We kinda like Sinead. She's nice and chill and a good conversation partner. We managed to steal a tiny bit of her time and get her to share her story with us. What makes her tick, why the NHS, and all sorts of stuff like that.
Until three years ago, my interaction with the NHS was limited to free contraception and the odd infection. But that all changed when both my parents-in-law got seriously ill. My mother-in-law Helene was diagnosed with colorectal cancer first. The doctors thought they had caught it early and she started on a round of chemotherapy and radiation. During her treatment, my father-in-law Jonathan had a seizure and was diagnosed with glioblastoma - an aggressive brain cancer. He was dead within nine months.
Sadly, Helene’s cancer was more advanced than originally thought and she had an operation to remove part of her colon and all of her rectum leaving her with a colostomy bag. Despite the operation being a success, she never recovered her health and went on to have secondary lung cancer, a heart operation and a host of other conditions as side effects from the treatments. After a valiant battle, she died in Westmoreland Hospital 10 days ago with her children by her side.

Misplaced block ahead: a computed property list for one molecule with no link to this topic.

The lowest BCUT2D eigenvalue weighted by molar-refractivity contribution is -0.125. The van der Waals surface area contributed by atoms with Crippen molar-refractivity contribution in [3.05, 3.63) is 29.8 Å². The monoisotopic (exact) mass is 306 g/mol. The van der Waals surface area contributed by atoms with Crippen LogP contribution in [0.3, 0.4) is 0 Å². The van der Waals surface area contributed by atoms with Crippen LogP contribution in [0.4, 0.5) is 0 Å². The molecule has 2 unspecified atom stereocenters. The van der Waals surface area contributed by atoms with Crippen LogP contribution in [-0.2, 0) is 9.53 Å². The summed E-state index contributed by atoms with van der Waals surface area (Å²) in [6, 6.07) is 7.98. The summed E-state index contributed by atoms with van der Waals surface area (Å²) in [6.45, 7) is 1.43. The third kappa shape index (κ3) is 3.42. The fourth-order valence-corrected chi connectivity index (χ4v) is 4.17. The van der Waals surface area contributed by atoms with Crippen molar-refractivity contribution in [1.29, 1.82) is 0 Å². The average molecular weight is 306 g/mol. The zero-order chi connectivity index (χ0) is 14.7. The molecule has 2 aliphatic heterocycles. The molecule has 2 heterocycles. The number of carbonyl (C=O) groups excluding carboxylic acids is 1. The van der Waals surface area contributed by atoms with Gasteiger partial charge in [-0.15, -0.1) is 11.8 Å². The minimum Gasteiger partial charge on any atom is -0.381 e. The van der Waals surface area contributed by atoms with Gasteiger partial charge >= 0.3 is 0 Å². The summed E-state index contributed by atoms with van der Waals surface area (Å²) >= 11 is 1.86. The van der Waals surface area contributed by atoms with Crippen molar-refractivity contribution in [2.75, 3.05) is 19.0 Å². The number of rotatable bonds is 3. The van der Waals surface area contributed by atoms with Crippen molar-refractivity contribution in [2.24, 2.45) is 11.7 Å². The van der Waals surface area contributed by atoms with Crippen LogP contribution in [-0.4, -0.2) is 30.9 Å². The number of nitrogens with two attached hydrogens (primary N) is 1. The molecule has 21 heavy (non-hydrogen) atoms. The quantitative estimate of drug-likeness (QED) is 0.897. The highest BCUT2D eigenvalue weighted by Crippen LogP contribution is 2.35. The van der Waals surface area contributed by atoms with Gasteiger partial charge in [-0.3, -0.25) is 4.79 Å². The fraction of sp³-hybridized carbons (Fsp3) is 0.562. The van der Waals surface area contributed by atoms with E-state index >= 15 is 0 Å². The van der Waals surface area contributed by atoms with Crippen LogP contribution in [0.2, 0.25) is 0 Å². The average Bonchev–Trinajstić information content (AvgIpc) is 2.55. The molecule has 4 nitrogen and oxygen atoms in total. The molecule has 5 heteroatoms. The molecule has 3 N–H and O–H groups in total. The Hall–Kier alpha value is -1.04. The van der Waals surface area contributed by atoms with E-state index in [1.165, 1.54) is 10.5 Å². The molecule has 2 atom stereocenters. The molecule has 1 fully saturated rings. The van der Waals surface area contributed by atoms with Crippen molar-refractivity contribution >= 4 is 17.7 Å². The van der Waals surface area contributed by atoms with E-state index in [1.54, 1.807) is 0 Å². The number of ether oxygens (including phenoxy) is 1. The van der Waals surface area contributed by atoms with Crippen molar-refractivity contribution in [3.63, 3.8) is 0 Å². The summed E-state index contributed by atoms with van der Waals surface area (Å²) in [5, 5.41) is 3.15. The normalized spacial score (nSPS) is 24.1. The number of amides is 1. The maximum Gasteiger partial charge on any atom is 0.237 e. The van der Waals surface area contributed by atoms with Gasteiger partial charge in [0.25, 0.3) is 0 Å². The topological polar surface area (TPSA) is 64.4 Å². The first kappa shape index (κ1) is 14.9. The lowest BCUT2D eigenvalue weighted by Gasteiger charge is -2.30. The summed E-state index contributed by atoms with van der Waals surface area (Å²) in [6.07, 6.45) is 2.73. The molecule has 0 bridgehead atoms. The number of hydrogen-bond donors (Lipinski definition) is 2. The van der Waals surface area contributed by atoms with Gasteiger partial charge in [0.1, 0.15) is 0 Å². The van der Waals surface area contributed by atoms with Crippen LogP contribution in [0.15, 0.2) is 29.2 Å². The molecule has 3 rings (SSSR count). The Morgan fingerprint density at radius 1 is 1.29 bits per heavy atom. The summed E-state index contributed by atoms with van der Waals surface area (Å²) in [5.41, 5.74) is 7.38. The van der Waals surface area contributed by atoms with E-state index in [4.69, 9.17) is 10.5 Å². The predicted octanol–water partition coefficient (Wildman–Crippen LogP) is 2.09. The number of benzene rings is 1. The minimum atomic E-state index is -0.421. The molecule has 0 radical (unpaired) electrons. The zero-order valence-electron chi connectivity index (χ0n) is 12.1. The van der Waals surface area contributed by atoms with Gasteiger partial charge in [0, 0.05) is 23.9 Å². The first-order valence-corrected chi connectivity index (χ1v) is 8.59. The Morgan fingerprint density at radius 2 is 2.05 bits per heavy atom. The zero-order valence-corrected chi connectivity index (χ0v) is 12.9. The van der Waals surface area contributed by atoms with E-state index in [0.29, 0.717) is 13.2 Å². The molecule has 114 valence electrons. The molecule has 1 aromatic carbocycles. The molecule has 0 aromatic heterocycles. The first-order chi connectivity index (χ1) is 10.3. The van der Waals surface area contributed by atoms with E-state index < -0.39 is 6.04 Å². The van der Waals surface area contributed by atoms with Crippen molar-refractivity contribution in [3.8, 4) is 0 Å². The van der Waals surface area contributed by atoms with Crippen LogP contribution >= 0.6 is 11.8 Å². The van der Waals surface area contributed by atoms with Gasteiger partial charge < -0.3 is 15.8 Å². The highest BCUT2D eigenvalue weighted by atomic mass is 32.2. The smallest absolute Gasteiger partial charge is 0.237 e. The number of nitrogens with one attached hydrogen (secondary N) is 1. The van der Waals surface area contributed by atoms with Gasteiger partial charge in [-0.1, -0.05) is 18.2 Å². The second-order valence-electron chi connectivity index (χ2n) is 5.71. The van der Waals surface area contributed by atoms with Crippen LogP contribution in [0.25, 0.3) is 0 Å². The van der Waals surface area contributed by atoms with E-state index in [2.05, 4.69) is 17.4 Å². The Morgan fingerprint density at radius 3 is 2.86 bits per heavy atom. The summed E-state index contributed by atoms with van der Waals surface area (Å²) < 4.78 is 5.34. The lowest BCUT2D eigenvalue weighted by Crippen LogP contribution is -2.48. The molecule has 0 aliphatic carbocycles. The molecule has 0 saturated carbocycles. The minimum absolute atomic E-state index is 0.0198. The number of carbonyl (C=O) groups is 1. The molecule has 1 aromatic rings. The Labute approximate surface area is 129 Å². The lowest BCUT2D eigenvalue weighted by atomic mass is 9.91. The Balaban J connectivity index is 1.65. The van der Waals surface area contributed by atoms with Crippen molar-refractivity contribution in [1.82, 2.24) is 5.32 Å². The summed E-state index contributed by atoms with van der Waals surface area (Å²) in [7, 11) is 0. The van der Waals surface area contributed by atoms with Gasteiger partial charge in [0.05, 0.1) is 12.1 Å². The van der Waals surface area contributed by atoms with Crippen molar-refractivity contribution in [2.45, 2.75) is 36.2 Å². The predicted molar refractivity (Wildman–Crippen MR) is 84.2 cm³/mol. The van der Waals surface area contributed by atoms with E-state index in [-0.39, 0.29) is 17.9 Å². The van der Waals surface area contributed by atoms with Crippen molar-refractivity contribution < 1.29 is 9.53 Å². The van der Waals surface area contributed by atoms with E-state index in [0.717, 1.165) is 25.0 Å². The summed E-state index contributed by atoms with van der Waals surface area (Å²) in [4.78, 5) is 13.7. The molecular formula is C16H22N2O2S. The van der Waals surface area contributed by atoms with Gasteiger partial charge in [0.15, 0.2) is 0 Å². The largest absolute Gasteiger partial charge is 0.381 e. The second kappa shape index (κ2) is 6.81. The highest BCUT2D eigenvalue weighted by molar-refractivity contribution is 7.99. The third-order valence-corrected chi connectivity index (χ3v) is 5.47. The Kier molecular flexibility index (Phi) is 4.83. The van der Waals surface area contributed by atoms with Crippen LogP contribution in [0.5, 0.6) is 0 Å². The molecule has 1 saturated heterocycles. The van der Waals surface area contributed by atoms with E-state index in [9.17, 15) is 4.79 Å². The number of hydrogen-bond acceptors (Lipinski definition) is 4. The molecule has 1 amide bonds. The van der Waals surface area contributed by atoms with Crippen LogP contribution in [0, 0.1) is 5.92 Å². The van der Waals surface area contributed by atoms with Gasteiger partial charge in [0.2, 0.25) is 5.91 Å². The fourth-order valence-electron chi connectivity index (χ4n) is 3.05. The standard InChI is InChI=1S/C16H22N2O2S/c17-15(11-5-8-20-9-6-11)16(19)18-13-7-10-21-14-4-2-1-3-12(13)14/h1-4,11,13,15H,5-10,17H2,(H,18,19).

I have been humbled at the care that both Helene and Jonathan have received. All the healthcare professionals we have met from the teams of oncologists, the nurses, the home carers, to the registrar with tears in his eyes as Helene was dying, were incredible.
But these interactions also showed me the inefficiencies of the NHS. The paper letters for appointments that would get lost. The constant outpatients' appointments at different hospitals that Helene dreaded getting out of bed for. Having to turn up at 8 am for a chemo appointment and not getting home until 10 pm that night exhausted. Not knowing when the carer from the Council might show up to help Jonathan when he was bed bound at the end.
In my previous role at Health Foundry and my new role at Nesta, I am passionate about how we can harness digital technology to reduce the inefficiencies in the NHS and provide a better service for patients. I am interested in how genomics and aggregation of social data could provide a more personalised treatment pathway for patients like Jonathan and Helene. I am passionate about how we can move treatments like chemotherapy to the home and how we can use technology to reduce outpatient appointments to free up clinic time and reduce the stress of ill patients having to travel to the hospital. I hope to be part of making this a reality.
Happy birthday, NHS!